I’ve probably stated before in one of these numerous blog posts that it is my dream to one day work within the entertainment industry. The problem is that this is my dream job only in theory. In reality, I had never had enough hands on experience to confirm whether or not I would truly enjoy doing this sort of work for a living. Thanks to the assignments of this past week, which required me to truly stretch my creative muscles, I realize now that this type of creative work truly is what I want to do in the future, and I can’t wait to see how this final week of class challenges me to create something truly unique.
There is not much I have to say on this specific assignment, so I will keep it short and to the point. In the video below I talk about what I would bring with me in order to survive the apocalypse if time was short and I could only take what I could fit into my socks.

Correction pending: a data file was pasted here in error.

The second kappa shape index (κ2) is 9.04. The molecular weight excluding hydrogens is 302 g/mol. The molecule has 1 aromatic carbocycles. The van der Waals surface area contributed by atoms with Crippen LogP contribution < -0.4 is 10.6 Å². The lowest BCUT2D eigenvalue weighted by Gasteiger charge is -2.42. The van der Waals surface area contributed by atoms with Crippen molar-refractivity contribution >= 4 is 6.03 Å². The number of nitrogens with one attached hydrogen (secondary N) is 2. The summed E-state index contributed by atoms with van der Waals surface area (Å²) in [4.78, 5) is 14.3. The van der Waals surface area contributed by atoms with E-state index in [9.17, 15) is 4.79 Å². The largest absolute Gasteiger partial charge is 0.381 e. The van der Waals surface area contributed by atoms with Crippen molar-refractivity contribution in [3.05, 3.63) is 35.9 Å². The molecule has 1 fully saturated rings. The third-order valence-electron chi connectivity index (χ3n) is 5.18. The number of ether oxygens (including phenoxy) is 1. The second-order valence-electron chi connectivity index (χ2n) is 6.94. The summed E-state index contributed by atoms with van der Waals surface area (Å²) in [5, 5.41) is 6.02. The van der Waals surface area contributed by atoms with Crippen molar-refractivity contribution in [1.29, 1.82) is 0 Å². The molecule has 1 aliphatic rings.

The video that is embedded in this blog post is a bit different from the other videos i have shared with all of you so far, in that I did not create this video for the sole purpose of fulfilling an assignment for this class. In fact, this video was created by a friend of mine and I many years ago. When My friend and I were younger, we were constantly experimenting with film making, hoping to one day make a movie of our own. Unfortunately almost none of these projects were ever actually finished, however there is one exception, and that is the video I am sharing with you today. That’s right, the video below is the first movie I ever finished making, and I’m extremely glad that after all these years I finally get to share it with someone.